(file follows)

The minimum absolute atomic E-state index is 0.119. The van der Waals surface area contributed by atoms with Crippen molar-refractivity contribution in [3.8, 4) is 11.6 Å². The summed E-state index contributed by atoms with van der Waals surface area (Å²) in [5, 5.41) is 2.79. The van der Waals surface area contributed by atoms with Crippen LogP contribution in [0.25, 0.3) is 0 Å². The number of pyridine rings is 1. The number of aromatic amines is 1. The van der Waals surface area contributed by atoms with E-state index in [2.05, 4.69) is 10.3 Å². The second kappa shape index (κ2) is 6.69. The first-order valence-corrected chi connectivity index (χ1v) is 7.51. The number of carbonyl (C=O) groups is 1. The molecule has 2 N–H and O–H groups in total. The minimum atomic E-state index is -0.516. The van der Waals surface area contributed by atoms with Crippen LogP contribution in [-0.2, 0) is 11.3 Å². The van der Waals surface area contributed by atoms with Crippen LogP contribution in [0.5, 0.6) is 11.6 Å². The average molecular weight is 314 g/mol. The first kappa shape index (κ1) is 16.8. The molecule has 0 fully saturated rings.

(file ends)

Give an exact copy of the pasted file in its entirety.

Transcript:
The minimum absolute atomic E-state index is 0.119. The van der Waals surface area contributed by atoms with Crippen molar-refractivity contribution in [3.8, 4) is 11.6 Å². The summed E-state index contributed by atoms with van der Waals surface area (Å²) in [5, 5.41) is 2.79. The van der Waals surface area contributed by atoms with Crippen LogP contribution in [0.25, 0.3) is 0 Å². The number of pyridine rings is 1. The number of aromatic amines is 1. The van der Waals surface area contributed by atoms with E-state index in [2.05, 4.69) is 10.3 Å². The second kappa shape index (κ2) is 6.69. The first-order valence-corrected chi connectivity index (χ1v) is 7.51. The number of carbonyl (C=O) groups is 1. The molecule has 2 N–H and O–H groups in total. The minimum atomic E-state index is -0.516. The van der Waals surface area contributed by atoms with Crippen LogP contribution in [-0.2, 0) is 11.3 Å². The van der Waals surface area contributed by atoms with Crippen LogP contribution in [0.5, 0.6) is 11.6 Å². The average molecular weight is 314 g/mol. The first kappa shape index (κ1) is 16.8. The molecule has 0 fully saturated rings.